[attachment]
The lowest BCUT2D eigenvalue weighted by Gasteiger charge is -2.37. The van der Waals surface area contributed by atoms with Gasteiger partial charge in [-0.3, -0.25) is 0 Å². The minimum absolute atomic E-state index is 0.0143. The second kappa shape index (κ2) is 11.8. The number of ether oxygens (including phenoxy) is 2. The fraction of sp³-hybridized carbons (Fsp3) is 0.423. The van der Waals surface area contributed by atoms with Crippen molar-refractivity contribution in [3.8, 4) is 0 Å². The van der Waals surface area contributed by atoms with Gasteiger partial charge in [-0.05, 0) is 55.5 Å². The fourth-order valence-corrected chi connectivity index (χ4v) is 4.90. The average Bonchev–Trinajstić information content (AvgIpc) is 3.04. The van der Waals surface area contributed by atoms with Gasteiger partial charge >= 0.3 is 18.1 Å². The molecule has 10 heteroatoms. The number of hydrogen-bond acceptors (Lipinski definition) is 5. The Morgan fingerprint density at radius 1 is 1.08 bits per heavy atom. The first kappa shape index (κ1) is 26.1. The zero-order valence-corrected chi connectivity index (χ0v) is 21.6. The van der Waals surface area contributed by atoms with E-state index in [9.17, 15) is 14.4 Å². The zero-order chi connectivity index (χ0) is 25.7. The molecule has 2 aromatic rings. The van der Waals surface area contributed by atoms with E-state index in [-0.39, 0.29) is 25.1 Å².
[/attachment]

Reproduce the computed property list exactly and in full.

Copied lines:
The lowest BCUT2D eigenvalue weighted by Gasteiger charge is -2.37. The van der Waals surface area contributed by atoms with Gasteiger partial charge in [-0.3, -0.25) is 0 Å². The minimum absolute atomic E-state index is 0.0143. The second kappa shape index (κ2) is 11.8. The number of ether oxygens (including phenoxy) is 2. The fraction of sp³-hybridized carbons (Fsp3) is 0.423. The van der Waals surface area contributed by atoms with Crippen molar-refractivity contribution in [3.8, 4) is 0 Å². The van der Waals surface area contributed by atoms with Gasteiger partial charge in [-0.05, 0) is 55.5 Å². The fourth-order valence-corrected chi connectivity index (χ4v) is 4.90. The average Bonchev–Trinajstić information content (AvgIpc) is 3.04. The van der Waals surface area contributed by atoms with Gasteiger partial charge >= 0.3 is 18.1 Å². The molecule has 10 heteroatoms. The number of hydrogen-bond acceptors (Lipinski definition) is 5. The Morgan fingerprint density at radius 1 is 1.08 bits per heavy atom. The first kappa shape index (κ1) is 26.1. The zero-order valence-corrected chi connectivity index (χ0v) is 21.6. The van der Waals surface area contributed by atoms with E-state index in [9.17, 15) is 14.4 Å². The zero-order chi connectivity index (χ0) is 25.7. The molecule has 2 aromatic rings. The van der Waals surface area contributed by atoms with E-state index in [-0.39, 0.29) is 25.1 Å².